Last week Matthias Media launched GoThereFor.com, an online world of resources, ideas and encouragement for disciple making. We were keen to get to know some of our subscribers a little better and find out how they planned on using the resources now available to them on GoThereFor.com. We caught up with GoThereFor.com’s first subscriber, Angelo Porcu. (more…)
In 1988, when Matthias Media opened its door (there was only one) in a dingy office in Kingsford, where a stingy ray of sunlight struggled feebly down between the houses tall,1 our ambitions were pretty modest. We wanted to make a difference—to produce really first rate resources that would help people at the coal face of gospel ministry—but as we turned out the first copies of The Briefing on the Gestetner duplicator that lived in the little back room near the toilet, I can’t say that our vision reached very far afield. We hoped to produce some good material for the network of churches in our own local area and region, and anything beyond that would be a bonus. (more…)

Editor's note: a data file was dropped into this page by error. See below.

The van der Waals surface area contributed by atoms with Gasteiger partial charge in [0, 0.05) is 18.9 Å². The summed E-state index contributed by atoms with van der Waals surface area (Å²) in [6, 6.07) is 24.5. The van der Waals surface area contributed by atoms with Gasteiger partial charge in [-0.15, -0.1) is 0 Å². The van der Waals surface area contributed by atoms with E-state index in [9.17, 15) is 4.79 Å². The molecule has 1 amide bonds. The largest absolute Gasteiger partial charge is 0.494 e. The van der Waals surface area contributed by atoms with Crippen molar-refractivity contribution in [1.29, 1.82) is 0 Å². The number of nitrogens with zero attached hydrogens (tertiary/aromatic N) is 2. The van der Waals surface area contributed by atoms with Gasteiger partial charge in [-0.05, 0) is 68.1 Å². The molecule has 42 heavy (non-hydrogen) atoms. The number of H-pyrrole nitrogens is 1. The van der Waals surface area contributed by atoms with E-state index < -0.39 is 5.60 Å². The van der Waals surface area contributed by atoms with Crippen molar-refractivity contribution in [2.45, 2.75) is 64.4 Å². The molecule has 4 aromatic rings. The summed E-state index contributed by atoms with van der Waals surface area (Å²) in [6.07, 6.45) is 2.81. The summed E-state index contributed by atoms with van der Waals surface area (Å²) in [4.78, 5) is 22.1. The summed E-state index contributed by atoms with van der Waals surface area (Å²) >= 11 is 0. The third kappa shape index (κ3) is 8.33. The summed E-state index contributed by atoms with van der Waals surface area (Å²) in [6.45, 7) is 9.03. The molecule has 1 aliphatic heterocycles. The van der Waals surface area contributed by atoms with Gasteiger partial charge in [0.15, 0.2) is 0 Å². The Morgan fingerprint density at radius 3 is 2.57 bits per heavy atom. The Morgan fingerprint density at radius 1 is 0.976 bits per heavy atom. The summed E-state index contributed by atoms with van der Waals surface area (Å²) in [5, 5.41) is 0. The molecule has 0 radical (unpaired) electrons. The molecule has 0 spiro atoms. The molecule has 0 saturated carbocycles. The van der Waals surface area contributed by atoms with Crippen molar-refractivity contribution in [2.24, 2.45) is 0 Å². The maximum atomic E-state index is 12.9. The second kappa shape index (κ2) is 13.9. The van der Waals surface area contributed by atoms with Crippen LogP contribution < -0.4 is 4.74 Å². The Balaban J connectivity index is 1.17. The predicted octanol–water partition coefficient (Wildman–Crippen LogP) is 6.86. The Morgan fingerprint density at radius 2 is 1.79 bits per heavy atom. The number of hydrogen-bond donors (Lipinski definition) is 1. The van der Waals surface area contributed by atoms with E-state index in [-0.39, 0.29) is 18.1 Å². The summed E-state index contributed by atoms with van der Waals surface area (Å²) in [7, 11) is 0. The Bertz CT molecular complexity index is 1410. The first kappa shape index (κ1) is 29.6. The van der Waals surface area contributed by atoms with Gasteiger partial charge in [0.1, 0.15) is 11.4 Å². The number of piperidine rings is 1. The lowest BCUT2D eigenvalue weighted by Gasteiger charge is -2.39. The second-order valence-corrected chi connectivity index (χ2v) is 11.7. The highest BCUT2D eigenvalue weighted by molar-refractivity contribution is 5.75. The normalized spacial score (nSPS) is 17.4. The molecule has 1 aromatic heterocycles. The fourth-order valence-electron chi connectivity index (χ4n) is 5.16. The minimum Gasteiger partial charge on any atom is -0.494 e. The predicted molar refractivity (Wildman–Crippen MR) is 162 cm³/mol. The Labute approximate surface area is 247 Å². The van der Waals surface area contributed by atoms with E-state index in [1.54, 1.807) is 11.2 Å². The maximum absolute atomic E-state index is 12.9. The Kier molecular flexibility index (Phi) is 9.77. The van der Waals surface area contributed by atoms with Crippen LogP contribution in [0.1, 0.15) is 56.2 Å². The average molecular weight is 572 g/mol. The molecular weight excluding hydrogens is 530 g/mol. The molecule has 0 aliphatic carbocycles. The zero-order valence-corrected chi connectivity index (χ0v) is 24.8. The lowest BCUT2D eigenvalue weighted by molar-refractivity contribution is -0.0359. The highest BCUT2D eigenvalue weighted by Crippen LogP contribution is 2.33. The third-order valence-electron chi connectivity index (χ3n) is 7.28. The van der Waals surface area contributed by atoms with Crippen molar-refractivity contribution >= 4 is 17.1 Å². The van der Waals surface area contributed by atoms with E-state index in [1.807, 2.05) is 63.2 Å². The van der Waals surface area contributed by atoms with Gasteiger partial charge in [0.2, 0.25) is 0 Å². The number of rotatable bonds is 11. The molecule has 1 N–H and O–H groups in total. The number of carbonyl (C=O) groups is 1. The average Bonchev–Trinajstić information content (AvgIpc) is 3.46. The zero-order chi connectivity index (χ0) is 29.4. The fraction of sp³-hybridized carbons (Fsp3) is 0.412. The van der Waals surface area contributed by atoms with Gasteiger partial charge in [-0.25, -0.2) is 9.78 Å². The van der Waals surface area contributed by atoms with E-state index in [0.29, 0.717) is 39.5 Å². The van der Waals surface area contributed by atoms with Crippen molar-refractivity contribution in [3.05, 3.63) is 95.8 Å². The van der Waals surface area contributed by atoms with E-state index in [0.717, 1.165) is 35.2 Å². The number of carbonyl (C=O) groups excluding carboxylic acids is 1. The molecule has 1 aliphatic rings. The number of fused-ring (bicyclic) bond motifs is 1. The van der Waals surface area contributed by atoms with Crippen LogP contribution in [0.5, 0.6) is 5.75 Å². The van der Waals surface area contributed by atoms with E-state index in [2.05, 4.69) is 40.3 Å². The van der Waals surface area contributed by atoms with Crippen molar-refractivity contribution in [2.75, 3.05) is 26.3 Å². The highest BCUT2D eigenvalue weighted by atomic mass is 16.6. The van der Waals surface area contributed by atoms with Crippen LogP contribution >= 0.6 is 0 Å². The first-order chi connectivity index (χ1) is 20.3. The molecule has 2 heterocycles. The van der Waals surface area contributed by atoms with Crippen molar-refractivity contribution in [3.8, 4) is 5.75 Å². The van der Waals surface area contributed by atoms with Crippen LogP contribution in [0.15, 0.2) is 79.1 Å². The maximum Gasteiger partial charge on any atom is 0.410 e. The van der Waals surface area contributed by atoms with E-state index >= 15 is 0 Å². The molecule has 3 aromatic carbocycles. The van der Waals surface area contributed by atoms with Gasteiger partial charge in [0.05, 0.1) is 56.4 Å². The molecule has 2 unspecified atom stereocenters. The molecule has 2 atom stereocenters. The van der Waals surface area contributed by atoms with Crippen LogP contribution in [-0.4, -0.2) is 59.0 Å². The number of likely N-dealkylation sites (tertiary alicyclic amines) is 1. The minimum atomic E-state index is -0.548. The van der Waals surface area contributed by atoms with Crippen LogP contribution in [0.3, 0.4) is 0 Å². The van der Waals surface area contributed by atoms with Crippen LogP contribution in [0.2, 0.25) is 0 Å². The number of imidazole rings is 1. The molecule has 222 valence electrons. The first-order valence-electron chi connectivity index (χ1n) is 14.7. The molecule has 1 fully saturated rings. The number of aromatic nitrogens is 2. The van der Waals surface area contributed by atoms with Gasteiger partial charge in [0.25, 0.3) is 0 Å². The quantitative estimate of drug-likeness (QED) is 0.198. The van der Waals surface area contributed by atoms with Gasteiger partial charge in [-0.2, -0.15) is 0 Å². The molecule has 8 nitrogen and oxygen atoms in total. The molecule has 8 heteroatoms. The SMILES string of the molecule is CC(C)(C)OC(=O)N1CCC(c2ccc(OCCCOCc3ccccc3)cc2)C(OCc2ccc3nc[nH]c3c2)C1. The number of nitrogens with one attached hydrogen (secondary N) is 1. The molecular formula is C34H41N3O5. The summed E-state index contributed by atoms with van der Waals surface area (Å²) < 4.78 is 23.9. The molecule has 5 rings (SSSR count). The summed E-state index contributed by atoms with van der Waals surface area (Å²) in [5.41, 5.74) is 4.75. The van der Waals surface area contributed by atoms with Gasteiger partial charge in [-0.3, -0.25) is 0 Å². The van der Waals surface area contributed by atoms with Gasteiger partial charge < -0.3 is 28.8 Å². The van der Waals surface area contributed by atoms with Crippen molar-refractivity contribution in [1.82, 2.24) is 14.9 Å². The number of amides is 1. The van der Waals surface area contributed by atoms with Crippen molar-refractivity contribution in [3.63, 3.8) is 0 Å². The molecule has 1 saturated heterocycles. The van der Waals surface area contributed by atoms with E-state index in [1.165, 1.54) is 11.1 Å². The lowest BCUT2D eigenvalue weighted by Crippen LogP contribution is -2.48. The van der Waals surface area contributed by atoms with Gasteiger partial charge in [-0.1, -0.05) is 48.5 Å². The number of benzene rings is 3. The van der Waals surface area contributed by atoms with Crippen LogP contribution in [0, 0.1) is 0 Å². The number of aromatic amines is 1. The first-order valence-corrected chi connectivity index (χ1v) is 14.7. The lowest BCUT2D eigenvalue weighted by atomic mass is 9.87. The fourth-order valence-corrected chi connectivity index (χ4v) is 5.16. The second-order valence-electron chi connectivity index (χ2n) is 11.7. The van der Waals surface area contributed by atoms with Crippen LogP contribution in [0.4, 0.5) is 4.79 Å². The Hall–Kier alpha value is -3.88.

Matt Rogers (via Trevin Wax) shares his 7 arrows for Bible reading, a tool to get people to engage with Scripture as they read it:
There is often a vast disconnect between the awareness of the need for disciple-making and practical tools that actually aid in this work. Three factors are essential: Scripture, relationships, and time. Discipleship happens when the life-changing truth of Scripture is infused into genuine relationships over an extended period of time.
Our desire was to create a simple, reproducible strategy that would facilitate this process. This led us to develop a simply strategy for small clusters (2-3 people) to meet together regularly and talk about the Scriptures and apply them to their lives.
The seven arrows of Bible reading were an attempt at developing a tool for proper hermeneutics to power these relationships. We did not want our people to simply talk about the Bible. We wanted them to understand the Bible and know how to apply it to their lives. Each cluster would read a predetermined passage of Scripture and discuss it using these seven arrows.